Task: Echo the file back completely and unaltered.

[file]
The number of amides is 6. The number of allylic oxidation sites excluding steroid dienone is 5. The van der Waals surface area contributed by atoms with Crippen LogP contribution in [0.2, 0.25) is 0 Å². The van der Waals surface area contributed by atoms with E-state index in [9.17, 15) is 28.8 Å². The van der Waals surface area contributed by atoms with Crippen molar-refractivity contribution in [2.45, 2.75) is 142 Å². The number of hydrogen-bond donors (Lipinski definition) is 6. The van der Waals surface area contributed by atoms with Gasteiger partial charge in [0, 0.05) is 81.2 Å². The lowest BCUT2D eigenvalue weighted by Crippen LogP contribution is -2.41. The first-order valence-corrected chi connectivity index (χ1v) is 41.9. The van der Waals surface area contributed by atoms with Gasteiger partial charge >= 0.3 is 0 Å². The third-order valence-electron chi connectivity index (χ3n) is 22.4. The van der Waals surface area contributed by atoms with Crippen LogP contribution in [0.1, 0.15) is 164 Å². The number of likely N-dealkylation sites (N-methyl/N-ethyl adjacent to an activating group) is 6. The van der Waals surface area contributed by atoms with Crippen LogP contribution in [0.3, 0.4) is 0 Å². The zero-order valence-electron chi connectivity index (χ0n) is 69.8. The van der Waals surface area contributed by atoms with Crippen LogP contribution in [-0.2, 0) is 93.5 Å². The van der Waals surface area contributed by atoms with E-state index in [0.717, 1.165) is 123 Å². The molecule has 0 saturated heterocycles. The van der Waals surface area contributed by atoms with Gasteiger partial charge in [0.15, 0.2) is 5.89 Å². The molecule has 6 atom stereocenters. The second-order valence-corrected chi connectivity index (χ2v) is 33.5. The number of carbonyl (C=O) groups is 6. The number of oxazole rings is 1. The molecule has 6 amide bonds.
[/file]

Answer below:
The number of amides is 6. The number of allylic oxidation sites excluding steroid dienone is 5. The van der Waals surface area contributed by atoms with Crippen LogP contribution in [0.2, 0.25) is 0 Å². The van der Waals surface area contributed by atoms with E-state index in [9.17, 15) is 28.8 Å². The van der Waals surface area contributed by atoms with Crippen molar-refractivity contribution in [2.45, 2.75) is 142 Å². The number of hydrogen-bond donors (Lipinski definition) is 6. The van der Waals surface area contributed by atoms with Gasteiger partial charge in [0, 0.05) is 81.2 Å². The lowest BCUT2D eigenvalue weighted by Crippen LogP contribution is -2.41. The first-order valence-corrected chi connectivity index (χ1v) is 41.9. The van der Waals surface area contributed by atoms with Gasteiger partial charge >= 0.3 is 0 Å². The third-order valence-electron chi connectivity index (χ3n) is 22.4. The van der Waals surface area contributed by atoms with Crippen LogP contribution in [0.1, 0.15) is 164 Å². The number of likely N-dealkylation sites (N-methyl/N-ethyl adjacent to an activating group) is 6. The van der Waals surface area contributed by atoms with Crippen LogP contribution in [0.3, 0.4) is 0 Å². The zero-order valence-electron chi connectivity index (χ0n) is 69.8. The van der Waals surface area contributed by atoms with Crippen LogP contribution in [-0.2, 0) is 93.5 Å². The van der Waals surface area contributed by atoms with E-state index in [0.717, 1.165) is 123 Å². The molecule has 0 saturated heterocycles. The van der Waals surface area contributed by atoms with Gasteiger partial charge in [0.15, 0.2) is 5.89 Å². The molecule has 6 atom stereocenters. The second-order valence-corrected chi connectivity index (χ2v) is 33.5. The number of carbonyl (C=O) groups is 6. The number of oxazole rings is 1. The molecule has 6 amide bonds.